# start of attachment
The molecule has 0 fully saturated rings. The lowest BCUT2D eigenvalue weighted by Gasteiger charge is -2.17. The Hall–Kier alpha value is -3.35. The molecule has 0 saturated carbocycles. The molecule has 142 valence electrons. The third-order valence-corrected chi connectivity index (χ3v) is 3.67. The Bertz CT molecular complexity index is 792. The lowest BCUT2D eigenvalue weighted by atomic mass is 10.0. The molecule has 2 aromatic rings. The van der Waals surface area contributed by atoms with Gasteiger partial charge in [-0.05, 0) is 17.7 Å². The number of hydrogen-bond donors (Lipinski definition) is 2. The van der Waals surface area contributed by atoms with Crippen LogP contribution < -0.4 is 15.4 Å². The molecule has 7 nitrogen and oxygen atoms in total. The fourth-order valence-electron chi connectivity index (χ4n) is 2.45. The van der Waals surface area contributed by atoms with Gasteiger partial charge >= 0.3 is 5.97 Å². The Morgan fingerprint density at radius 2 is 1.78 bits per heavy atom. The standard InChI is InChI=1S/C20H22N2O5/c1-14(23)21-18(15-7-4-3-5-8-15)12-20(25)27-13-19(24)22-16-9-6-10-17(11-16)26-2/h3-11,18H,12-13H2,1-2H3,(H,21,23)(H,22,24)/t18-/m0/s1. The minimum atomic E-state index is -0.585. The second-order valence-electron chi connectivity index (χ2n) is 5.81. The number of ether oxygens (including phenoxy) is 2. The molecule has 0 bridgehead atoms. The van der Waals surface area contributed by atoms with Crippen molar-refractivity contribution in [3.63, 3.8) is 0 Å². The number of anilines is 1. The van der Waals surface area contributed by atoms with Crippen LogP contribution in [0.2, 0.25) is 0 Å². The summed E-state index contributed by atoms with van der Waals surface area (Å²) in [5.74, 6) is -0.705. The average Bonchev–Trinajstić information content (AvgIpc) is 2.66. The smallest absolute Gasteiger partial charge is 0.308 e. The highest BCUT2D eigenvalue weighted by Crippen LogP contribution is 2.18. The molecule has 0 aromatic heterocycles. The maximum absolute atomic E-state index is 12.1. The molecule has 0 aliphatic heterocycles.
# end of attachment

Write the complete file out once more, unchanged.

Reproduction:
The molecule has 0 fully saturated rings. The lowest BCUT2D eigenvalue weighted by Gasteiger charge is -2.17. The Hall–Kier alpha value is -3.35. The molecule has 0 saturated carbocycles. The molecule has 142 valence electrons. The third-order valence-corrected chi connectivity index (χ3v) is 3.67. The Bertz CT molecular complexity index is 792. The lowest BCUT2D eigenvalue weighted by atomic mass is 10.0. The molecule has 2 aromatic rings. The van der Waals surface area contributed by atoms with Gasteiger partial charge in [-0.05, 0) is 17.7 Å². The number of hydrogen-bond donors (Lipinski definition) is 2. The van der Waals surface area contributed by atoms with Crippen LogP contribution < -0.4 is 15.4 Å². The molecule has 7 nitrogen and oxygen atoms in total. The fourth-order valence-electron chi connectivity index (χ4n) is 2.45. The van der Waals surface area contributed by atoms with Gasteiger partial charge >= 0.3 is 5.97 Å². The Morgan fingerprint density at radius 2 is 1.78 bits per heavy atom. The standard InChI is InChI=1S/C20H22N2O5/c1-14(23)21-18(15-7-4-3-5-8-15)12-20(25)27-13-19(24)22-16-9-6-10-17(11-16)26-2/h3-11,18H,12-13H2,1-2H3,(H,21,23)(H,22,24)/t18-/m0/s1. The minimum atomic E-state index is -0.585. The second-order valence-electron chi connectivity index (χ2n) is 5.81. The number of ether oxygens (including phenoxy) is 2. The molecule has 0 bridgehead atoms. The van der Waals surface area contributed by atoms with Crippen molar-refractivity contribution in [3.63, 3.8) is 0 Å². The number of anilines is 1. The van der Waals surface area contributed by atoms with Crippen LogP contribution in [0.2, 0.25) is 0 Å². The summed E-state index contributed by atoms with van der Waals surface area (Å²) in [5.74, 6) is -0.705. The average Bonchev–Trinajstić information content (AvgIpc) is 2.66. The smallest absolute Gasteiger partial charge is 0.308 e. The highest BCUT2D eigenvalue weighted by Crippen LogP contribution is 2.18. The molecule has 0 aromatic heterocycles. The maximum absolute atomic E-state index is 12.1. The molecule has 0 aliphatic heterocycles.